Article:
Nikita Mazepin has to learn he is driving a Haas and not a Mercedes after going off twice during the first practice session at the Emilia Romagna Grand Prix, says team principal Guenther Steiner.
The Russian had a tough first race weekend in Bahrain, spinning on multiple occasions in qualifying before he then crashed three corners into his debut. After spinning early in FP1 at Imola, Mazepin then crashed again at the end of the session after running wide at the final corner and Steiner says he will give his driver time to adapt to a less competitive car following a testing program with Mercedes.
“I think we jump to conclusions too early,” Steiner said. “I mean, we are now at the second FP1 this season. So now, to judge somebody on this, it’s a little bit early. For sure Bahrain, he had a few spins and maybe F2 to F1 is still a difficult step, I don’t know. Bahrain was very difficult conditions as well, but at the end, I put it down to learning.
“It’s like him driving the Mercedes last year. I think he learned something but also he has to learn that our car is not as good as a Mercedes. I’m very open about that one. I’m not trying to hide that for sure the Mercedes is a little bit less temperamental than our car, so, again, I can just repeat, we are here, we have got the whole year to learn. We haven’t got the whole year to spin but we are here; that is what we are trying to do this year.”
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Steiner believes Mazepin is trying to make up for his difficult opening race weekend, leading to the errors he has made so far at Imola.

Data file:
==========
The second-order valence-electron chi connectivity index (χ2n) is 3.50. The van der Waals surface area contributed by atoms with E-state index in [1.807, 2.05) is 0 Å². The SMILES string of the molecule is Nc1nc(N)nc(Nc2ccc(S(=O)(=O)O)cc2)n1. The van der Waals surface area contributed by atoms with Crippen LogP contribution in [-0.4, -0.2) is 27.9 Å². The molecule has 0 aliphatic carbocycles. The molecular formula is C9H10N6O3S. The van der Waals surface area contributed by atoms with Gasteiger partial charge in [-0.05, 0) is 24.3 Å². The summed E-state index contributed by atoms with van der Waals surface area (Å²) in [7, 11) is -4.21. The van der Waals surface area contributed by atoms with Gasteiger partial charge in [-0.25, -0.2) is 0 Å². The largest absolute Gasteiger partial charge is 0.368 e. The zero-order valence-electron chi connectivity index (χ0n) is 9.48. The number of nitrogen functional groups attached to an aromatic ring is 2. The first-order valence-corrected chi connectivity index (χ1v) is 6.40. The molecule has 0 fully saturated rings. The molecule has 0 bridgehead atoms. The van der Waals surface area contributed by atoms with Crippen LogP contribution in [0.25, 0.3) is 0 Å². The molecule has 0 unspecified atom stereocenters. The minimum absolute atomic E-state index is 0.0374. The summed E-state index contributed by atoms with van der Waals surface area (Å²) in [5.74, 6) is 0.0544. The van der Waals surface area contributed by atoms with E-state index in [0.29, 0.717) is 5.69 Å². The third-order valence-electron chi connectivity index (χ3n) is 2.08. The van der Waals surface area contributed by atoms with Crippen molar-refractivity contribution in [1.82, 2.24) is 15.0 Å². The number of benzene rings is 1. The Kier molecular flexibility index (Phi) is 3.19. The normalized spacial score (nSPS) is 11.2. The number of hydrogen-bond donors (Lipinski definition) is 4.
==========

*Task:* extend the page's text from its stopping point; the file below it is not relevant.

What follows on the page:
“I said, ‘You need to keep your head high,’ you know? These things happen and obviously in the moment he’s the beat-up boy, you know? Everybody beats up on him. That makes it tougher. In the end you come out on the better side — but you just need to keep your head up, focus on your next race and keep on going.
“Yesterday he was in a good place and today he’s in a good place at the debrief, even if he spun out, because he sees he’s improving and he’s learning. So, that’s what he has to do. That’s the only thing he can do in this situation — just keep on going, knowing that things went wrong but that he can do better.
“How much do (the errors) worry me? At some stage they need to be reduced but he’s trying very hard and I guess he’s trying sometimes a little bit too hard — he needs to find that limit but it’s for him to find, not us. We can help him doing that but it’s one of those things, as I’ve said before, learning is painful, you know? It comes with pain. At some stage that will hopefully stop and they will be in a good place.”